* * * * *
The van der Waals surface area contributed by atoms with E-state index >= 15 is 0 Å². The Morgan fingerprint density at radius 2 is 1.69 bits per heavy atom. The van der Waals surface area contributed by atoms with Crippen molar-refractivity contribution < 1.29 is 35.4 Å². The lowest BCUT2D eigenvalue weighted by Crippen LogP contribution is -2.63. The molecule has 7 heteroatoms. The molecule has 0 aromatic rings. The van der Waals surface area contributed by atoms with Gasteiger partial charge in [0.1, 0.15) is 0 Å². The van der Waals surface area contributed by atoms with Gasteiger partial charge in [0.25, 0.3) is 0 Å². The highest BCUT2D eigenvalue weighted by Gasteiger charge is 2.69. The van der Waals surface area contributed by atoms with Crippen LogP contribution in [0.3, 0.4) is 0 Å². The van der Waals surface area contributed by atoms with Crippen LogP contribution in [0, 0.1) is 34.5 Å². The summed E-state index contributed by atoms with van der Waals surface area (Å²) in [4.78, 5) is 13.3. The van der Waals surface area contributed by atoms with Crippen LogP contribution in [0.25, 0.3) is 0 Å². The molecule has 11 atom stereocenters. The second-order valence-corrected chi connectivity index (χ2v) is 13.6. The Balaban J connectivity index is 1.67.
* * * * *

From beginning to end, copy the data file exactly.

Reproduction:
The van der Waals surface area contributed by atoms with E-state index >= 15 is 0 Å². The Morgan fingerprint density at radius 2 is 1.69 bits per heavy atom. The van der Waals surface area contributed by atoms with Crippen molar-refractivity contribution < 1.29 is 35.4 Å². The lowest BCUT2D eigenvalue weighted by Crippen LogP contribution is -2.63. The molecule has 7 heteroatoms. The molecule has 0 aromatic rings. The van der Waals surface area contributed by atoms with Gasteiger partial charge in [0.1, 0.15) is 0 Å². The van der Waals surface area contributed by atoms with Gasteiger partial charge in [0.25, 0.3) is 0 Å². The highest BCUT2D eigenvalue weighted by Gasteiger charge is 2.69. The van der Waals surface area contributed by atoms with Crippen LogP contribution in [0.3, 0.4) is 0 Å². The van der Waals surface area contributed by atoms with Crippen LogP contribution in [0, 0.1) is 34.5 Å². The summed E-state index contributed by atoms with van der Waals surface area (Å²) in [4.78, 5) is 13.3. The van der Waals surface area contributed by atoms with Crippen LogP contribution in [0.25, 0.3) is 0 Å². The molecule has 11 atom stereocenters. The second-order valence-corrected chi connectivity index (χ2v) is 13.6. The Balaban J connectivity index is 1.67.